Streisand dazzles (as usual) on new CD of songwriters’ lyrics
RICH LOPEZ | Staff Writer
For Barbra Streisand, releasing an album is old hat… especially when she returns to the familiar. Her new album (dropping Tuesday) — her 33rd, following 2009’s Love is the Answer — What Matters Most: Barbra Streisand Sings the Lyrics of Alan and Marilyn Bergman, has been on her to-do list for some time: On it, she honors her frequent collaborators, who composed the lyrics to the Yentl soundtrack, “The Way We Were” and more.
It’s almost unfair to review Streisand anymore. Her production values are top-notch and there is no denying her voice still gorgeous after 50 years. For what she does, it’s perfection. Add to that her status as a music legend, especially among gay men, and nitpicks might seem blasphemous. But regardless of what the makers of Glee think, she’s still human, and while Matters works in the usual Streisand oeuvre, she also refrains in her tone.
On the opener, the Oscar winner “The Windmills of Your Mind,” Babs lets the construction shine more than her vocal interpretation, delivering drama but still holding back. Still, her voice is solid, like a perfect wine glass: delicate but sturdy. She continues such subtlety in subsequent tracks “Solitary Moon” and “Something New in My life” (where slight hints of grit in her voice are surprisingly refreshing).
She closes the 10-track album with songs that also rely on similar structure. Face it: She’s diva enough to not mind showing off. But her touches to “I’ll Never Say Goodbye” and the title track are exquisite.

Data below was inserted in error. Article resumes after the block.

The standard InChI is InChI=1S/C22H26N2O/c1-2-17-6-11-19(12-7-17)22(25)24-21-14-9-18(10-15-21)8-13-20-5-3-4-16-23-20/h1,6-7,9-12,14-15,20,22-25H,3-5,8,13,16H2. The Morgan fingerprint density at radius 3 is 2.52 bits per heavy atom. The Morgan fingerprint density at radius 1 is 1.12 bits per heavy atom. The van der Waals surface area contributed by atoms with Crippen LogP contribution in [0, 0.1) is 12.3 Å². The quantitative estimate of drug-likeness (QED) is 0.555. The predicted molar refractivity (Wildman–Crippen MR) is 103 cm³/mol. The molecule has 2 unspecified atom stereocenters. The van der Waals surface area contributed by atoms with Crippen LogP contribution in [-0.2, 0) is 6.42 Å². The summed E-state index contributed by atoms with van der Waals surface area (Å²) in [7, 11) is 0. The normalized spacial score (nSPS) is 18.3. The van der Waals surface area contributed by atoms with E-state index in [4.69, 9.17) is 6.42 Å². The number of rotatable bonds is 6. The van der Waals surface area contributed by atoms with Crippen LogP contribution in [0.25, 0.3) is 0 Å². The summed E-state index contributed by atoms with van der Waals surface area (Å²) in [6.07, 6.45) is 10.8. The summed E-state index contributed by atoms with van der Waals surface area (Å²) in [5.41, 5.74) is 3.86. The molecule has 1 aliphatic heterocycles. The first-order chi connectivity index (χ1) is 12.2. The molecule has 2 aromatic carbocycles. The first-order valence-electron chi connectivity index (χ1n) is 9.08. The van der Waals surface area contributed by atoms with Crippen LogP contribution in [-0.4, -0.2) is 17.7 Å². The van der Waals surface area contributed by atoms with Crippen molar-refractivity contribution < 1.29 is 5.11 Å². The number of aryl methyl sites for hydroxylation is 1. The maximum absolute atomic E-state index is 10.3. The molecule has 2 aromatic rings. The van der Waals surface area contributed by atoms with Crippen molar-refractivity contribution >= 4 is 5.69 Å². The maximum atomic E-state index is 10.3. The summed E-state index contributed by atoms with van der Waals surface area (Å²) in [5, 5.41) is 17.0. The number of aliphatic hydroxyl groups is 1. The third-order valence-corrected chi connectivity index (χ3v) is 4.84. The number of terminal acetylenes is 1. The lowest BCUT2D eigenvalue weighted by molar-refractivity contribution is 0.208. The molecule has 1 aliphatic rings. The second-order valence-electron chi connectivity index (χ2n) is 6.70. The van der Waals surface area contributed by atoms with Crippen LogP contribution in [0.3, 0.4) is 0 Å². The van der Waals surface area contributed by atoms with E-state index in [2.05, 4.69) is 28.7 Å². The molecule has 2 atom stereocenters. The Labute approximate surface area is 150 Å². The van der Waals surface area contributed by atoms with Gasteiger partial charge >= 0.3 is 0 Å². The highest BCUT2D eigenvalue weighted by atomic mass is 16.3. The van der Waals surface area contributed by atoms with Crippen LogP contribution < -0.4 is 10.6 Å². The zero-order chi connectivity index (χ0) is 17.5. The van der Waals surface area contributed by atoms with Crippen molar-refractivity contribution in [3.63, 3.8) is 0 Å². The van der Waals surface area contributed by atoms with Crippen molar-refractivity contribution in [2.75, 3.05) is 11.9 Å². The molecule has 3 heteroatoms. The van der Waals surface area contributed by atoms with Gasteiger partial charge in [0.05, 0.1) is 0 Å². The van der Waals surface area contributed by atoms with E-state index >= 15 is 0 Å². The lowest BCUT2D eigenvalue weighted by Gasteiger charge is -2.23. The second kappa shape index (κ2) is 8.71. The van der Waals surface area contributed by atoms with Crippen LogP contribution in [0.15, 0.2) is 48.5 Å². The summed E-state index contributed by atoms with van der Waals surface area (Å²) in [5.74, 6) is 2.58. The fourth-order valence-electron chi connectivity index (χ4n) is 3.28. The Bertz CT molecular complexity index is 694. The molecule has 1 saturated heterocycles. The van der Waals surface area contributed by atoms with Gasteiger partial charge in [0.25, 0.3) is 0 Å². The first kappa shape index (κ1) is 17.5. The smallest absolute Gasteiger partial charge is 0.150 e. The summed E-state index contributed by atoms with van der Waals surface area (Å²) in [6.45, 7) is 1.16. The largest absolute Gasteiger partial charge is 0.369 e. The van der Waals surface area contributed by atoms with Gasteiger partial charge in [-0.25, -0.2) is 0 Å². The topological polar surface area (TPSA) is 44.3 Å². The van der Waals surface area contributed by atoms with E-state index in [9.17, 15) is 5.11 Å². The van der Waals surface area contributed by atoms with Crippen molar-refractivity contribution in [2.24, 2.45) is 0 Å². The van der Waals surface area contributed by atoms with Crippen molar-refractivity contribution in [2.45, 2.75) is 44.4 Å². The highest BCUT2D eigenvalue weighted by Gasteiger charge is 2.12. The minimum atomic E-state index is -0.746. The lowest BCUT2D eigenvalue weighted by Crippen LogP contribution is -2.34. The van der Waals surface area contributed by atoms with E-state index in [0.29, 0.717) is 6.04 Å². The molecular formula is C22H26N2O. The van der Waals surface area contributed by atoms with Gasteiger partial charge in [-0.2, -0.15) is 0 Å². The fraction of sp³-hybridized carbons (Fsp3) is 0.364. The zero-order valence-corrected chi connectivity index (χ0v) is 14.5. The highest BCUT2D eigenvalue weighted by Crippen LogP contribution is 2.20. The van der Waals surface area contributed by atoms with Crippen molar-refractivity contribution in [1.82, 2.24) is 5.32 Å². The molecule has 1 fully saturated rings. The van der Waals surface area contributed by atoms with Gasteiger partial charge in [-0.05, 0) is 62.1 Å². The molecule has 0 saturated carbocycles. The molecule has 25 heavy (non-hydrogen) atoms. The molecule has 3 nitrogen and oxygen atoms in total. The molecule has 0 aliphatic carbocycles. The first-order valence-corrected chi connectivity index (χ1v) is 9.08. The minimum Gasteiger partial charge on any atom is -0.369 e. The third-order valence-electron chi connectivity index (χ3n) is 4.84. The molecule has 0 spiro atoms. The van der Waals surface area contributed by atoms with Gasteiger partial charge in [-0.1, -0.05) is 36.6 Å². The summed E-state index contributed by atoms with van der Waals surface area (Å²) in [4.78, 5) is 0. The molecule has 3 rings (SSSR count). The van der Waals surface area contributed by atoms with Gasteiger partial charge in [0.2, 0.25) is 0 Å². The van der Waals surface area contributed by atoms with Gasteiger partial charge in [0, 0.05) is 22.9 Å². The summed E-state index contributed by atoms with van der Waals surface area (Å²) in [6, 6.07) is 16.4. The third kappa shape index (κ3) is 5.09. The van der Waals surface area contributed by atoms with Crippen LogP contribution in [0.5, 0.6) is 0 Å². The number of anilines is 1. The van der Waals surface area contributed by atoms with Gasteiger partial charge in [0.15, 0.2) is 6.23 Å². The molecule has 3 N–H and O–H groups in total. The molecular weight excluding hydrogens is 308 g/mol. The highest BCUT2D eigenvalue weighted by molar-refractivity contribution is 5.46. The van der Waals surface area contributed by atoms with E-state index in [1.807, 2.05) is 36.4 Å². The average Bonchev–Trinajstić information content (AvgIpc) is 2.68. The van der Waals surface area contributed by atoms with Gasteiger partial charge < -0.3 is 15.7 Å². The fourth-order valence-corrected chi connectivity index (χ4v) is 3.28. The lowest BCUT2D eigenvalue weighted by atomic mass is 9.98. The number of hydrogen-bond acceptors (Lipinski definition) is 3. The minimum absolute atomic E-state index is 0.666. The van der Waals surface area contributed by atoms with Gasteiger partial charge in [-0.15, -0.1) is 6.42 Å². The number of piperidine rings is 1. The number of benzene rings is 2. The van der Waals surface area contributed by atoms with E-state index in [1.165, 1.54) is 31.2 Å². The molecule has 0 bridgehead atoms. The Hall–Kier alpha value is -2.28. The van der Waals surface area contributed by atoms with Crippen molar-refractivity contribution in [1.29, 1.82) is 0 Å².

Soon into the album, though, the impact is lessened. Covering Sinatra’s “Nice ‘n’ Easy” doesn’t fit her style. Streisand is not overly sexy, but this track needed to be flirty and sultry; instead she sounds like mom singing a silly “come hither” tune in front of all my friends. Awkward!
There is a downturn in the second half as “Alone in the World” and “So Many Stars” play on. They make less of an impression and she’s less engaged with the lyrics. An Academy Award-winning actress could put a little more emotion into it.
“The Same Hello, The Same Goodbye,” though, is a floating dream, and is easily a highlight, as is “That Face” performed jazzy and playfully. Streisand even sounds less on guard than her previous tracks, more relaxed.
For diehard fans, this is Streisand at her finest: Quality production, impeccable voice, timeless tunes. For the rest, this is the same over again. With nothing to prove, I wish she’d be more daring in her music the way she’s willing to be with her films (Little Fockers, anyone?).
This article appeared in the Dallas Voice print edition August 19, 2011.
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